Fig. 21. — Basswood (Tilia americana). Photographed by Lovell.
the leaves are smooth above and silvery white beneath. The European linden (T. europea) is widely cultivated in this country as an ornamental tree. Other vernacular names are linden, lime tree, bee tree, whitewood, and whistlewood. (Fig. 21.)
The clusters of from six to fifteen flowers are drooping, and are protected from the rain by the broad leaves. The stem of the cluster is adnate to an oblong membranous bract. The nectar is secreted and held in the fleshy sepals; and it is often so abundant that it appears like dewdrops in the sunlight. The blossoms are small, light greenish yellow, and exhale a honeylike fragrance. The stamens are numerous, and the anthers contain a small amount of pollen; but honeybees seldom gather it when the nectar is abundant. If, however, the nectar supply is scanty, then both honeybees and bumblebees may be seen with balls of pollen on their thighs. In England basswood seldom sets seed.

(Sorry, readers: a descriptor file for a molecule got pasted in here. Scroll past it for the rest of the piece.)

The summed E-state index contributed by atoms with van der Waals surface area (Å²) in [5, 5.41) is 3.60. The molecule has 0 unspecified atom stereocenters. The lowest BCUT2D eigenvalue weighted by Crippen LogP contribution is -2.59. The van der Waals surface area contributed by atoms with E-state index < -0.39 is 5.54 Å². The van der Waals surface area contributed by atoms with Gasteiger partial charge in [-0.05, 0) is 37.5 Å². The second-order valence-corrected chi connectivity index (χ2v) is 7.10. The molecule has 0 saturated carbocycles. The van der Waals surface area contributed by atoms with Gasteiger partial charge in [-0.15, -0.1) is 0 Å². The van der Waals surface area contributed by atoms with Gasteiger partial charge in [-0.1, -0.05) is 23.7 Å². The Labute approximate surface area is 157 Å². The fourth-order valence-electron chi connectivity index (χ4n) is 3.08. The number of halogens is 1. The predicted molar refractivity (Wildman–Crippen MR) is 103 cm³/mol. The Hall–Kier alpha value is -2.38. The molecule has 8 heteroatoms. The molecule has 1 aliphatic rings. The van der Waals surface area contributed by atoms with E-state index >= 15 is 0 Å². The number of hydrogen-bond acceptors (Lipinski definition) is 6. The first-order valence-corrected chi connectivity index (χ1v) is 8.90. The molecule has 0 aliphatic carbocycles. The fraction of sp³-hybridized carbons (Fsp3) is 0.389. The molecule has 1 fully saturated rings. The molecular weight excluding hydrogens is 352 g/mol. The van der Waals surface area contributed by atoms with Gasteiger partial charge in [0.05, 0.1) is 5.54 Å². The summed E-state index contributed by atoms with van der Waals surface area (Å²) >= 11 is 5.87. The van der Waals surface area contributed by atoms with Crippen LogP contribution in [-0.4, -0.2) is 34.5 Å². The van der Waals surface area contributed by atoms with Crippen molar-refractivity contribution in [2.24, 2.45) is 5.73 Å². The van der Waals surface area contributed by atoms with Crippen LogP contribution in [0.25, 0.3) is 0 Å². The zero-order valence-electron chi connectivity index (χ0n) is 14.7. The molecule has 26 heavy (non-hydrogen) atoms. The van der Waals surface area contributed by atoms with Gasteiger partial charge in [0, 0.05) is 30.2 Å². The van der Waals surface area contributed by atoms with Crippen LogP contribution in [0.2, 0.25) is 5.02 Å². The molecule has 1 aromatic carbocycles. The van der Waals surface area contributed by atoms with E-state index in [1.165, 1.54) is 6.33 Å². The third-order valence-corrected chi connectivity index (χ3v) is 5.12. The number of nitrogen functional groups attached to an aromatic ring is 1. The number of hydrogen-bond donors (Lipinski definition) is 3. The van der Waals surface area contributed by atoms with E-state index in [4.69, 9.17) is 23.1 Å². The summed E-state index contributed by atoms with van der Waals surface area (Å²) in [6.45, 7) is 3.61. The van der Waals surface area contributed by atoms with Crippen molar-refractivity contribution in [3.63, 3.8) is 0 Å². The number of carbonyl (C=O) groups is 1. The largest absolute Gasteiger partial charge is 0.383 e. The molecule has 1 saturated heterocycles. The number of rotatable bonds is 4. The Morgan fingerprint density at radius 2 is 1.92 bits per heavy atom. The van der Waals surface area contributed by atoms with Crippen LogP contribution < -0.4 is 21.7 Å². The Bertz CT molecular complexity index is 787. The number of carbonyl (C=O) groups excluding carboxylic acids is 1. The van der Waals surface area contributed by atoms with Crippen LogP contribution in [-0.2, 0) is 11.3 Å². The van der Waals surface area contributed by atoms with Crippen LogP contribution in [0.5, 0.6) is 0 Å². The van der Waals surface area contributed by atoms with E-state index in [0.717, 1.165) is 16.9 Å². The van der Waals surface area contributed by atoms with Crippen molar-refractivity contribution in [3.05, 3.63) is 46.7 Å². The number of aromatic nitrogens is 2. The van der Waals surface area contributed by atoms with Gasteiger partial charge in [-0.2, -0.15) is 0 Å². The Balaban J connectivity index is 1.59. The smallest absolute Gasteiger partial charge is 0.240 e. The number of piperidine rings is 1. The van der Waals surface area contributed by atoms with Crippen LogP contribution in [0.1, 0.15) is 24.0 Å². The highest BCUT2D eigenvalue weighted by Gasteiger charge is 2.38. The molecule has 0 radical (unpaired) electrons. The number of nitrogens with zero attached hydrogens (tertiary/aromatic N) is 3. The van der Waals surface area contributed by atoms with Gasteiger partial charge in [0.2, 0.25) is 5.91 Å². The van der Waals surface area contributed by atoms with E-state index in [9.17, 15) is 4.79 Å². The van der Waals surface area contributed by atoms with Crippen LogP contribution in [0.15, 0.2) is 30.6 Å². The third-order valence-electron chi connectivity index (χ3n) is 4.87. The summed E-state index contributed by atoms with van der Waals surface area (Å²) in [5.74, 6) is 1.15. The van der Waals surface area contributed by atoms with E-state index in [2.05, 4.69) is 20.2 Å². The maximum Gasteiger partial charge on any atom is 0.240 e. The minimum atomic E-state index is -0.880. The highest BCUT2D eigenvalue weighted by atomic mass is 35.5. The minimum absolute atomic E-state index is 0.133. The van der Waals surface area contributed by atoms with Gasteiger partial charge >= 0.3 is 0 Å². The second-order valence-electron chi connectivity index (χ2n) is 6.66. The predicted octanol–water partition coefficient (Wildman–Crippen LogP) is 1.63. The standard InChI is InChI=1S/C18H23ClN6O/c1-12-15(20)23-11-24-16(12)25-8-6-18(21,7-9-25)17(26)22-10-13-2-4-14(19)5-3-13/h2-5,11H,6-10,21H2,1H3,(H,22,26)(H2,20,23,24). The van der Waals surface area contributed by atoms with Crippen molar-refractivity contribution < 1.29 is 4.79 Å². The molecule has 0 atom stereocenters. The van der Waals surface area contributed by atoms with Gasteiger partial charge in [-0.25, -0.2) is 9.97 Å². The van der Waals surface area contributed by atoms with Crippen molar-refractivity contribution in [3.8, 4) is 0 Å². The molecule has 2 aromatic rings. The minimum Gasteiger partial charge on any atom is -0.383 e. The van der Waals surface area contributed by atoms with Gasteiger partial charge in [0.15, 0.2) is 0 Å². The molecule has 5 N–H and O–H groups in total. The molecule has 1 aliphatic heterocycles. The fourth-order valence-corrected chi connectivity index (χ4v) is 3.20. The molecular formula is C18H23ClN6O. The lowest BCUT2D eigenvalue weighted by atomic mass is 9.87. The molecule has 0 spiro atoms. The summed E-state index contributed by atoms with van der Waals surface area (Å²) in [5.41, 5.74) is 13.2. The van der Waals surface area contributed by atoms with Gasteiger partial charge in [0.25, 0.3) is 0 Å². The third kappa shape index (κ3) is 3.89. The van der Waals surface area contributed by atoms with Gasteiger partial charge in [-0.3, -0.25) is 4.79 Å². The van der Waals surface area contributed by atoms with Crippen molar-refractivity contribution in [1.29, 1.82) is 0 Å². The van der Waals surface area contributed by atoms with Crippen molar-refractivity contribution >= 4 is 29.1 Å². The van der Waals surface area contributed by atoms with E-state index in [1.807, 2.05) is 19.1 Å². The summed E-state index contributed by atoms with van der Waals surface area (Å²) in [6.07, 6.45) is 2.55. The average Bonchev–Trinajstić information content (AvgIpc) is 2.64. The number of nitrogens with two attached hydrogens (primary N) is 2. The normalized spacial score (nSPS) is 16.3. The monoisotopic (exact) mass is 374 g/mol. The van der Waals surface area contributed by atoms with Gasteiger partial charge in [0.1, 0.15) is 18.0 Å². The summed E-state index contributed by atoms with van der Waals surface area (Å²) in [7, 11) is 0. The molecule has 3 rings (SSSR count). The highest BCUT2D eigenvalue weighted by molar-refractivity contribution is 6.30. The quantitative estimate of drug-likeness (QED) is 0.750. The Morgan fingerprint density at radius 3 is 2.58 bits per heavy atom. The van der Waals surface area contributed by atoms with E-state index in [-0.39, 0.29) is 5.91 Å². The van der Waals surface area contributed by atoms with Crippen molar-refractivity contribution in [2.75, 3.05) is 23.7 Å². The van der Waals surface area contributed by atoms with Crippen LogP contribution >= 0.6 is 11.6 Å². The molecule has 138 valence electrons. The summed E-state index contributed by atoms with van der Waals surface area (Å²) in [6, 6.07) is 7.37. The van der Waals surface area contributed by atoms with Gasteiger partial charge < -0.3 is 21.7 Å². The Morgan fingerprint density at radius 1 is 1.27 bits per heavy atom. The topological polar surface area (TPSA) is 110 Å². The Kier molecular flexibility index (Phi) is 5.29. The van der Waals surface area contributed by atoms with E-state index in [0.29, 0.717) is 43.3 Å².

BEAN (Phaseolus vulgaris). — Both the pole and the bush varieties of the common garden bean are bumblebee-flowers; but, as they yield very little nectar, they are only occasionally visited by bumblebees. They are thus largely dependent on self-fertilization for the production of seed. Honeybees are not able to depress the keel. Bumblebees sometimes make holes in the flowers of the scarlet runner (P. multiflorus), and honeybees then in large numbers rob them of nectar. Lima bean